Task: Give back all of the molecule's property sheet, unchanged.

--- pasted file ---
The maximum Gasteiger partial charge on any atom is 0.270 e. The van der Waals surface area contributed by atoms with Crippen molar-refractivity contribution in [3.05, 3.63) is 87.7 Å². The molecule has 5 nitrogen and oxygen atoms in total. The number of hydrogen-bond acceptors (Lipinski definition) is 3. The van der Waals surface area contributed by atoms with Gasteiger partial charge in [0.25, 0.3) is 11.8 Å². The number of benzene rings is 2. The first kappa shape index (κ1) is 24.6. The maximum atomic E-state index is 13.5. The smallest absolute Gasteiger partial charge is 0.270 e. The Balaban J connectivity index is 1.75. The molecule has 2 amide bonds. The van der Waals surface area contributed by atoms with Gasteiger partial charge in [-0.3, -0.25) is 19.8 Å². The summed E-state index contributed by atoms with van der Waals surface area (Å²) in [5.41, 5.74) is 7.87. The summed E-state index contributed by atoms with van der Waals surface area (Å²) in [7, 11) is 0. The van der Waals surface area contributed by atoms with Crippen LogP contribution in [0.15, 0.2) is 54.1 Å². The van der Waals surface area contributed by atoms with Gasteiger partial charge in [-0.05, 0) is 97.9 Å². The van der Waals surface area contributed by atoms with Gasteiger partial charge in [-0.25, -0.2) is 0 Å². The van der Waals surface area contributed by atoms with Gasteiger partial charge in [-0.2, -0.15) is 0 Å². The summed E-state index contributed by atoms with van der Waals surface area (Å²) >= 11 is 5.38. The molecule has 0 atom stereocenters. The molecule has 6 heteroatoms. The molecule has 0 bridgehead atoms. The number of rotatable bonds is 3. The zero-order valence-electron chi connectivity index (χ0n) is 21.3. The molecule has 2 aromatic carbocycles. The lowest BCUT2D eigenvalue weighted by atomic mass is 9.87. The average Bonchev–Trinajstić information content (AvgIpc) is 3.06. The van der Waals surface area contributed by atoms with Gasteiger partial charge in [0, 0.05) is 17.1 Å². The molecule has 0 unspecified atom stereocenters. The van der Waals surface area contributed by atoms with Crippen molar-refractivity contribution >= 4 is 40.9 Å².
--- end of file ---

The maximum Gasteiger partial charge on any atom is 0.270 e. The van der Waals surface area contributed by atoms with Crippen molar-refractivity contribution in [3.05, 3.63) is 87.7 Å². The molecule has 5 nitrogen and oxygen atoms in total. The number of hydrogen-bond acceptors (Lipinski definition) is 3. The van der Waals surface area contributed by atoms with Gasteiger partial charge in [0.25, 0.3) is 11.8 Å². The number of benzene rings is 2. The first kappa shape index (κ1) is 24.6. The maximum atomic E-state index is 13.5. The smallest absolute Gasteiger partial charge is 0.270 e. The Balaban J connectivity index is 1.75. The molecule has 2 amide bonds. The van der Waals surface area contributed by atoms with Gasteiger partial charge in [-0.3, -0.25) is 19.8 Å². The summed E-state index contributed by atoms with van der Waals surface area (Å²) in [5.41, 5.74) is 7.87. The summed E-state index contributed by atoms with van der Waals surface area (Å²) in [7, 11) is 0. The van der Waals surface area contributed by atoms with Crippen LogP contribution in [0.15, 0.2) is 54.1 Å². The van der Waals surface area contributed by atoms with Gasteiger partial charge in [-0.05, 0) is 97.9 Å². The van der Waals surface area contributed by atoms with Gasteiger partial charge in [-0.25, -0.2) is 0 Å². The van der Waals surface area contributed by atoms with Gasteiger partial charge in [-0.2, -0.15) is 0 Å². The summed E-state index contributed by atoms with van der Waals surface area (Å²) >= 11 is 5.38. The molecule has 0 atom stereocenters. The molecule has 6 heteroatoms. The molecule has 0 bridgehead atoms. The number of rotatable bonds is 3. The zero-order valence-electron chi connectivity index (χ0n) is 21.3. The molecule has 2 aromatic carbocycles. The lowest BCUT2D eigenvalue weighted by atomic mass is 9.87. The average Bonchev–Trinajstić information content (AvgIpc) is 3.06. The van der Waals surface area contributed by atoms with Gasteiger partial charge in [0, 0.05) is 17.1 Å². The molecule has 0 unspecified atom stereocenters. The van der Waals surface area contributed by atoms with Crippen molar-refractivity contribution >= 4 is 40.9 Å².